As the cost of living starts to bite and electricity prices go up, like many I am paying particular attention to my electricity use.
I happen to have a smart meter and my energy retailer has an app that allows me to see my usage. This has helped me identify my energy-hungry appliances, one of which is my oven.
I have therefore been looking for a more efficient and sustainable way to cook meals, especially beige mid-week comfort food.
Running a small angry furnace in your kitchen isn't particularly energy-friendly (and isn't much fun in summer either)
My old oven, which I have dubbed "The Burninator 3000", is the kind of classic refurbed freestanding oven you'll find in many Aussie rental properties. Running a small angry furnace in your kitchen isn't particularly energy-friendly (and isn't much fun in summer either).
I only cook for myself most of the time, so turning on the oven for six chicken nuggets and a potato seems excessive.
Enter the air fryer.
Can an air fryer help cut energy costs?
Although air fryers have soared in popularity lately, I was sceptical. Are they just another superfluous, bench-hogging gadget? Especially when you already have an oven. And can they really save time and energy? After receiving my last electricity bill I decided to give one a go.
Naturally I checked the latest CHOICE air fryer reviews to narrow down my list first. Then I scoured the sales and picked up the Breville Air Fryer Chef for $209, down from $229, and put it head-to-head with my oven over the course of a week.
The results were better than this sceptic expected, with the air fryer cooking all three meals significantly faster than in my oven, and for about a third of the electricity cost.
The smart meter app.
Air fryer vs oven: How I tested
I cooked three meals, twice – once in the air fryer and once in the oven.
- Meal 1 was sausages and roast vegetables for one person.
- Meal 2 was a batch of frozen snacks including chicken tenders, arancini balls and potato gems.
- Meal 3 was a family-sized frozen apple pie.
I then compared the cooking results and the time it took to cook each meal.
The appliances were both set at the same temperature of 170°C, and I used my smart meter app to work out roughly how much energy the air fryer and oven used in kWh to cook each meal.
While this isn't the most precise way to measure energy usage, the conditions were consistent, with no other major appliances running, and the results were similar to those of our CHOICE lab tests. I multiplied the energy usage in kWh by my electricity rate (32c/kWh) to get the approximate cost for cooking each meal. (CHOICE normally measures running costs at 40c/kWh.)
I used my smart meter app to work out roughly how much energy the air fryer and oven used in kWh to cook each meal
Costs are an estimate only of what I experienced cooking in my home kitchen using a new air fryer and an old electric oven. Results will vary depending on the appliance, temperature and cooking settings, as well as how often the oven door or basket is opened, preheating time and energy costs.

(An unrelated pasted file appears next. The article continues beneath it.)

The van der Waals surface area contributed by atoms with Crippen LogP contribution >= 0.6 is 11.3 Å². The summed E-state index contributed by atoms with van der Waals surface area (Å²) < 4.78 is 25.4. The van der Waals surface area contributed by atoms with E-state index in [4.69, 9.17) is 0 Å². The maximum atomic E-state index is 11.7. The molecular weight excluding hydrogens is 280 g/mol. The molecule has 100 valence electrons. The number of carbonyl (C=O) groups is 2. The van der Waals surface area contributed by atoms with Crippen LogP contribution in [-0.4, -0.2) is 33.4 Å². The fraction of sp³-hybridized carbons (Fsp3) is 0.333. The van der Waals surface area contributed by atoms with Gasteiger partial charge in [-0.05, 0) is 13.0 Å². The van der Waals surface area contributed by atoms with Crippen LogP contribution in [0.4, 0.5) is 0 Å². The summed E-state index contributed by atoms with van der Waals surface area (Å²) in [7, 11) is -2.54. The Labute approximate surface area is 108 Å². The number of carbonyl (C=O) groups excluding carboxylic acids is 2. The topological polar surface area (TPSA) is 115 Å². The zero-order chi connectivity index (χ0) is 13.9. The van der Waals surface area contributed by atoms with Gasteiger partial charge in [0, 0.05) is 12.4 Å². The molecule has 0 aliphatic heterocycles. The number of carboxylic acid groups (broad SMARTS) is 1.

The apple pie test
The frozen apple pies took a similar amount of time to cook in each appliance, but I had to add an extra 15 minutes to the oven time for preheating.
The two pies turned out quite differently. The oven pie had slight burning on the crust edges, while the air fryer pie had a better crust and more even browning. It was also structurally more sound when eaten.
The appearance, cooking evenness and structure of other food was also more appealing with the air fryer, including vegetables and potatoes in particular.
Frozen family-sized apple pie results: The pie on the left was cooked in the oven; the pie on the right was cooked in the air fryer.
Verdict: 'I love my air fryer'
When compared to my old fan-forced oven, the air fryer cooks food faster, has more consistent and even results, and better cooking results overall.
And according to my smart meter, my air fryer uses around half as much electricity per hour as my oven when set at the same temperature. It also uses less energy by cooking the food in less time.
So, if you have an energy-guzzling, unreliable oven, an air fryer could come out ahead over time in terms of cost, although this will depend on the individual appliance and its energy use, plus any outlay costs.
It's easy to use, versatile, costs significantly less than my oven to run, and has better cooking results
If you have a sketchy oven and you don't want to or can't replace it, or if your landlord is being slow to repair yours, an air fryer might be a good, cost-effective alternative. I have certainly enjoyed using my air fryer and it has saved time and effort in the kitchen, which has been a boon when midweek exhaustion kicks in.
It works well for small single meals for one, but would also be handy if, for instance, the kids want to eat something different from the rest of the family.
Much to my disbelief, I am now firmly in the "I love my air fryer" camp and will be using it regularly in place of my oven, cooktop, and even microwave for reheating some things. It's easy to use, versatile, costs significantly less than my oven to run and has better cooking results.
As long as you have the bench space, what's not to like? I will be munching on my chicky nuggies, energy-guilt free, from now on.
Stock images: Getty, unless otherwise stated.